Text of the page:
The price of power and heat achieved on the market limits the maximum total costs for plant
operation without a deficit. The closer the ratio between fuel costs and price is to one, the smaller
the amount of money which can be used for capital and maintenance costs. Furthermore the lower
the efficiency the smaller is the amount of money that can be used for capital and maintenance costs.
Ratios between costs and prices are a characteristic feature for investment decisions. Therefore it is
proposed to introduce dimensionless numbers for the costs. This procedure reduces the number of
variables and solves the difficulty of comparing different currencies. The presented method allows a
comparison of the production cost of heat, power, or combined heat and power from different fuels
in different countries and with different currencies. It is shown that the dimensionless visualisation of
economic data, which has been developed and introduced in detail by Nussbaumer et al. in 1997 [1]
allows a fast and easy evaluation of a certain technology under di€erent economic boundary
conditions.
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2. Dimensionless Costs
The dimensionless fuel costs F are on the abscissa of the diagram, the dimensionless capital and
maintenance costs C on the ordinate. F and C are defined as follows:
1. for heat production (with index f for fuel and h for heat):
2. for power production (with index e for electricity):
Fuel cost, electricity price, heat price, capital costs and maintenance costs are given as specific data
per kWh (kWhf of fuel input, kWh of heat output and kWhe of produced electricity). The annuity,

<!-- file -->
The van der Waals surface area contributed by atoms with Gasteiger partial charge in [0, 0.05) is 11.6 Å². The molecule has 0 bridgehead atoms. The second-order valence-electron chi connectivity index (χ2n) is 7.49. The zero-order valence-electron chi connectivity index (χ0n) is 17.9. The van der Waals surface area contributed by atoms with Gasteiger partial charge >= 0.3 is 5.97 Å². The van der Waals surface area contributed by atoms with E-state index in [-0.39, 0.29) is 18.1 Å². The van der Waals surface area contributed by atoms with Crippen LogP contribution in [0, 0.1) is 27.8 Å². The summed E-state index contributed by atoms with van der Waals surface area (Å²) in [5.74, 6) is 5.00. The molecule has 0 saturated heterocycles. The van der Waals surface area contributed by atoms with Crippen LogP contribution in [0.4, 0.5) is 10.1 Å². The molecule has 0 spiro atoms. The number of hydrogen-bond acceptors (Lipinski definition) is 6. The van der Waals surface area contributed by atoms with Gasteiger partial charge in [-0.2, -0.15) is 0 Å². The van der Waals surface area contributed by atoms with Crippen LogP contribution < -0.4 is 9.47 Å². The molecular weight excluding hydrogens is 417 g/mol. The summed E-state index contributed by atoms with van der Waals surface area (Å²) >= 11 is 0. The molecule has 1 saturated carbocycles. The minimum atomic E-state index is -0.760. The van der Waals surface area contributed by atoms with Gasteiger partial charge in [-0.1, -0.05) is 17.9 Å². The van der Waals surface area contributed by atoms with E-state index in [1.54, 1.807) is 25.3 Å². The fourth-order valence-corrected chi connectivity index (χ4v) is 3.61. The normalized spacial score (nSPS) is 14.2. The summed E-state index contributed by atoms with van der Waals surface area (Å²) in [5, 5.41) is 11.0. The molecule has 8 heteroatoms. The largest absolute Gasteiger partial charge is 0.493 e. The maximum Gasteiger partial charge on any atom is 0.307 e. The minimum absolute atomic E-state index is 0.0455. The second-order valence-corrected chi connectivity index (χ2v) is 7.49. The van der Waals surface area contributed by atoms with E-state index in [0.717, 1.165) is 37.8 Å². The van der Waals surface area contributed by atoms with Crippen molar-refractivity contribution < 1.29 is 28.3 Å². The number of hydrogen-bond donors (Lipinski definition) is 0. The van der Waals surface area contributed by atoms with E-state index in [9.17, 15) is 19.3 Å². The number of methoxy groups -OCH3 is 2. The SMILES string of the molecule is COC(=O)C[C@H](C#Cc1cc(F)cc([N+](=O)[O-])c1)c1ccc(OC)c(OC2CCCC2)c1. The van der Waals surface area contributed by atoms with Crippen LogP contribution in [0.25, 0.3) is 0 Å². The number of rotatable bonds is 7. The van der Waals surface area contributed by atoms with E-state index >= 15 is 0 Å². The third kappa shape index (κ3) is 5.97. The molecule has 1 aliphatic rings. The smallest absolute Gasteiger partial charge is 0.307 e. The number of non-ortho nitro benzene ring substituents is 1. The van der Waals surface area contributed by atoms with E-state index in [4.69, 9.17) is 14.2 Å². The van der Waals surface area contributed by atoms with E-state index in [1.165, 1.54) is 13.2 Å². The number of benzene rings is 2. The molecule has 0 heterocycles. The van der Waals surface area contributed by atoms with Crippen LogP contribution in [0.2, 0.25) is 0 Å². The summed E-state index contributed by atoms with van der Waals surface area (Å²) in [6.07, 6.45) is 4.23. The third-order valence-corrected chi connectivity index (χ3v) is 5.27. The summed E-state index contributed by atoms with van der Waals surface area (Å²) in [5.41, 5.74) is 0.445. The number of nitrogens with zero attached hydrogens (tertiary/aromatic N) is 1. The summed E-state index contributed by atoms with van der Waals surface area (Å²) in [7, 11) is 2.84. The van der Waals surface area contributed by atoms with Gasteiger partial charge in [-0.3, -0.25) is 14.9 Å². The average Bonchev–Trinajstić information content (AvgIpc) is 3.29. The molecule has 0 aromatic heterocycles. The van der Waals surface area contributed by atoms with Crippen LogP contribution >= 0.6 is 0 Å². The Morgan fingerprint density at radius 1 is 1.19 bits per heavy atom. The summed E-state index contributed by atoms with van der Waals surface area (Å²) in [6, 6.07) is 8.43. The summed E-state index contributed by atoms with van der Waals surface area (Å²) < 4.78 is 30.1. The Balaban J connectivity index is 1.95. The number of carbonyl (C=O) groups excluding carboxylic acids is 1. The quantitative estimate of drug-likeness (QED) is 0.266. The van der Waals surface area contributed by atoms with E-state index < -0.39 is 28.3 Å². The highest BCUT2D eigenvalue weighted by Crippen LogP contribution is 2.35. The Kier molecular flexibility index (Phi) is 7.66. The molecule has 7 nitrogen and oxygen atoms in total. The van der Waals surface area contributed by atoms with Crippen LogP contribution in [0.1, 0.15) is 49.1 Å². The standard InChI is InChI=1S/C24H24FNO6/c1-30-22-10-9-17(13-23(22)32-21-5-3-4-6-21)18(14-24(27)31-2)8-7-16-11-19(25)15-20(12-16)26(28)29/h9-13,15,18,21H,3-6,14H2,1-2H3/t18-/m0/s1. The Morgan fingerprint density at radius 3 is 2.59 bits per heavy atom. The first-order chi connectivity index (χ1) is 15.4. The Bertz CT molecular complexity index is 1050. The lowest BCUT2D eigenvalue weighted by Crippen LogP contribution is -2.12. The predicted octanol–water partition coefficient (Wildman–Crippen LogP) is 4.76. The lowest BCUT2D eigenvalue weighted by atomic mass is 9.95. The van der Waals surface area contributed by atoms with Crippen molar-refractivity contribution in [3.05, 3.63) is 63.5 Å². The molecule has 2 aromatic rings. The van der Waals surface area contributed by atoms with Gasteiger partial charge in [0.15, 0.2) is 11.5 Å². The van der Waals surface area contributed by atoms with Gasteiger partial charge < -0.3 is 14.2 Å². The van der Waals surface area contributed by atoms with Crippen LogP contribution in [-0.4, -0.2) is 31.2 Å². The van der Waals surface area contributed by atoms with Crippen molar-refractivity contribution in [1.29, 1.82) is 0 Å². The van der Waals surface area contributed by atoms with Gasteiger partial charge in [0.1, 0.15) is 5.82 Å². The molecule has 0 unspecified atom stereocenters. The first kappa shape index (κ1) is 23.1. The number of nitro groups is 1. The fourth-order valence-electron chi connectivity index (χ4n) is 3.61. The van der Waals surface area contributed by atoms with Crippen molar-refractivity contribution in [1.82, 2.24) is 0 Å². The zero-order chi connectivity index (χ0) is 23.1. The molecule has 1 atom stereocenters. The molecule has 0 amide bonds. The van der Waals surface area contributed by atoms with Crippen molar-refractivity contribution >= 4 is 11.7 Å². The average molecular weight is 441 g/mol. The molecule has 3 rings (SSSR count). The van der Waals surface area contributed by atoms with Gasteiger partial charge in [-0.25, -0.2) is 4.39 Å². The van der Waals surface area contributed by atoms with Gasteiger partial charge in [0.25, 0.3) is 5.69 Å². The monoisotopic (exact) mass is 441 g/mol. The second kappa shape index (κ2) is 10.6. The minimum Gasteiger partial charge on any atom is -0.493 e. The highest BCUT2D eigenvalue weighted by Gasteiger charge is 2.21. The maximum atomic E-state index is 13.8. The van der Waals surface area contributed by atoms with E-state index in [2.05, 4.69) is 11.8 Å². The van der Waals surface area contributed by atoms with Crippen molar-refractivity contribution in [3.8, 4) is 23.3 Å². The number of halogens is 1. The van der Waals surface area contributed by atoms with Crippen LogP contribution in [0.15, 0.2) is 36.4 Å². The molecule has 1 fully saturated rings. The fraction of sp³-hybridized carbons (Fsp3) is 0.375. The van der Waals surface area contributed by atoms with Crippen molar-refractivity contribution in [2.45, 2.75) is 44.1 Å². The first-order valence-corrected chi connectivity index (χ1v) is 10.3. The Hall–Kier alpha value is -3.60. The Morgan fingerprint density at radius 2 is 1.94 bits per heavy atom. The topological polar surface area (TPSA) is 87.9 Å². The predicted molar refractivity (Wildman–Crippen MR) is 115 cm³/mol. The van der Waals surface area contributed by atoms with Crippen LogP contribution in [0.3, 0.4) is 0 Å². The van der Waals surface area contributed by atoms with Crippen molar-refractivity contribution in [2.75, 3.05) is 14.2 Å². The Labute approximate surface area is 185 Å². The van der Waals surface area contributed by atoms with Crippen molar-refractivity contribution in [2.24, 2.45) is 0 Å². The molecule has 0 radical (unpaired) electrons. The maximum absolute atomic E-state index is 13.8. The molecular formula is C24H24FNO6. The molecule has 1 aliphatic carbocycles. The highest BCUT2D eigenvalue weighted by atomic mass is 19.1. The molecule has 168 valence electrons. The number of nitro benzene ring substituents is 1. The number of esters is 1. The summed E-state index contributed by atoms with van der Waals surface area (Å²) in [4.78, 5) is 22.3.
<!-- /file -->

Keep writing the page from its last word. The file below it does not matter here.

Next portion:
determined by the interest rate and the life time of the plant, as well as the annual operating hours
are considered in the definition of the capital costs. The investment costs are defined as specific
costs per kW. For a heat production plant, all investment costs are related to the heat which gives
specific investment costs per kWh, while for electricity production, all investment costs are related to
the generated electricity which gives a specific investment cost per kWe. For a CHP plant, the costs
are partly counted for heat production and partly for power production as described below under
paragraph (c). With this definitions, the capital costs with CHF as currency (1 Rp = 0.01 CHF) are
determined as follows:
1. for a heat production plant:
2. for a power production plant:
3. for a CHP plant, the costs for a heat production plant with the same heat output are calculated as
heat production part, while the difference in costs between a CHP plant and a heat production plant
count for the electricity production.
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The maintenance costs are also defined per kWhe or h and can either be calculated from
assumed data from staff and maintenance costs or be estimated as a certain percentage of the
investment costs. With a given efficiency a certain proportion of the income of the heat or electricity
sold is used to pay the fuel. The capital and maintenance costs have to be paid from the remaining
income. Lines of net profit equal to zero are plotted for different efficiencies in Fig. 1. For CHP plants